Plastic items made from PET include:
- Water and soda bottles
- Food containers
- Microwave trays
In addition to the items on the list above, any other plastic items with the #1 recycling symbol are made of PET.
Here’s what the PET recycling symbol looks like:
Recycling regularly will eventually grant you the superpower of identifying PET plastic quickly without having to look up the symbol. Initially, though, it will be easier for you to collect all plastic, regardless of type. Then, you can identify the PET plastic in the filtering and sorting phase. In any case, it’s best practice to recycle all possible types of plastic, not just PET.
Sort out the non-recyclable plastic.
Once you have collected enough plastic around your home, it’s time to move on to the filtering phase. This is where you identify the different types of plastic and separate them into distinct groups. The most straightforward way to do this is by using the recycling symbol (the resin identification code) on each plastic item and sorting them accordingly.
The different types of plastic are listed below:
- PET (Plastic #1): Curbside recyclable
- HDPE (Plastic #2): Curbside recyclable
- PVC (Plastic #3): Not curbside recyclable
- LDPE (Plastic #4): Not curbside recyclable
- PP (Plastic #5): Curbside recyclable
- PS (Plastic #6): Not curbside recyclable
- Plastic #7 (All Other Plastics): Not curbside recyclable
Based on this list, filter the plastics into two groups: curbside recyclable (plastics #1, #2, and #5), and not curbside recyclable (plastics #3, #4, #6, and #7). The first group will be easy to recycle curbside, while the second group will require more effort. That is why it’s important to group them separately.
If you have a container deposit law in your state or country, consider creating a third sorting group for PET bottles. This will allow you to quickly take all bottles to a bottle refund depot and recycle them in one go.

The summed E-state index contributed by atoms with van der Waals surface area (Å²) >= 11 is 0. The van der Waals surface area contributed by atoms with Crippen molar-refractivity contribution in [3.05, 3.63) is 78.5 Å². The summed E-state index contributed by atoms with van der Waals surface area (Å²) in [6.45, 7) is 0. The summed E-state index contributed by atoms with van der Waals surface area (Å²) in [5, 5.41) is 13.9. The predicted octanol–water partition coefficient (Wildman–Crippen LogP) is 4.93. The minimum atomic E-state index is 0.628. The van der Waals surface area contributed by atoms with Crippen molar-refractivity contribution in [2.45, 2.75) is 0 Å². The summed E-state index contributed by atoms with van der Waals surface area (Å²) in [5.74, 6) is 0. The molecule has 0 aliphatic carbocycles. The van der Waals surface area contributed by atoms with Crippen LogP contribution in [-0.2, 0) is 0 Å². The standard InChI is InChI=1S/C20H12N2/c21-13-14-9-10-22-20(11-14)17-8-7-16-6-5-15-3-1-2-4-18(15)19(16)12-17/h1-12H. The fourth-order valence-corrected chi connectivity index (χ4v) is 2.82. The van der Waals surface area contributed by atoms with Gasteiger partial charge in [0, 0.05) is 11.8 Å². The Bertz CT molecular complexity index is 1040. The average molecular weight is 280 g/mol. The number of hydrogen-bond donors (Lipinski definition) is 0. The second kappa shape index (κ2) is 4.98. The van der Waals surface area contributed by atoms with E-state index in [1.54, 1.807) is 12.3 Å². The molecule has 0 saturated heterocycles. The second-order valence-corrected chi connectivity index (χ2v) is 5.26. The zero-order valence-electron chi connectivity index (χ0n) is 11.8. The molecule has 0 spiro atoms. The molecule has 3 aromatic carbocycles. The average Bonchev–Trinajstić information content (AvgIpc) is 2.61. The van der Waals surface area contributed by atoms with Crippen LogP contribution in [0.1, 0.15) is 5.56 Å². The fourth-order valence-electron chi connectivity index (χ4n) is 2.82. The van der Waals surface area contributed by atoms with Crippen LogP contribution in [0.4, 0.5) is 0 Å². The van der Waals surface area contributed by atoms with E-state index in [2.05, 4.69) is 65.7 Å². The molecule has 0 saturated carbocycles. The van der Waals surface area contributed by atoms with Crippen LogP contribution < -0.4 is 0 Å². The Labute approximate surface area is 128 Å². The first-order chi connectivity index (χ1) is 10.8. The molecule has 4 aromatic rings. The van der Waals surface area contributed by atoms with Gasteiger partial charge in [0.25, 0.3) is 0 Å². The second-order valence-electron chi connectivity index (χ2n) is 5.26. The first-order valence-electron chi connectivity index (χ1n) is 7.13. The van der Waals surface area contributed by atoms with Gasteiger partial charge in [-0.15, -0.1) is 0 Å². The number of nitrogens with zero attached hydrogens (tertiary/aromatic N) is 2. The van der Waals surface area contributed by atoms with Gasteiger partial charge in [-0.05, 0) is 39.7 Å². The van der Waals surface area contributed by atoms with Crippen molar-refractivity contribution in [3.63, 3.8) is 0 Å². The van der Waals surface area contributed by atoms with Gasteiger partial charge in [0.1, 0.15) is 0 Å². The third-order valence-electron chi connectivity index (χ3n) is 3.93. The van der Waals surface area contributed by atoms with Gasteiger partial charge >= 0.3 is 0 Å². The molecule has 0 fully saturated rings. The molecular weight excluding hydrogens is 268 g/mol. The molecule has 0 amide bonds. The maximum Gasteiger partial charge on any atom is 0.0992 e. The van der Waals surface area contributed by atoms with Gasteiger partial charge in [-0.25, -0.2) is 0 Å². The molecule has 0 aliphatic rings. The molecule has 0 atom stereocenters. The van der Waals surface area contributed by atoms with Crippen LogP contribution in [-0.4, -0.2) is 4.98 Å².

Rinse and clean any leftover food or dirt.
Once you have determined which plastics are recyclable, it’s time to give them a quick rinse to ensure that they get processed by the recycling center. Remember to use water conservatively to avoid contributing to water scarcity. The plastics don’t need to be squeaky clean. Empty the container, give it a quick rinse, and that should do the trick.
Drop off your PET bottles at a depot.
Now’s the time to take your PET bottles to a bottle refund depot to get some cash back while also helping the environment. However, if there are no deposit refund laws in your state or country, you will have to skip this step and recycle the PET bottles with your other recyclable plastics.
If you’re unsure about container deposit legislation in your country, have a look at these two resources, which give a country-by-country, state-by-state overview of container deposit schemes around the world:
Container deposit legislation is one of the most effective ways of increasing PET recycling rates. So, if you live in a country or state without such a scheme, make your voice heard by contacting your local representatives and asking them to introduce a container deposit law.
Recycle the rest of the plastic.
After your PET plastic is dealt with, it’s time to focus on the other plastics you collected. If you sorted your plastics properly in the previous steps, you should have a pile of recyclable plastics by now, and all that’s left is to take them to the closest recycling center, and you’re done!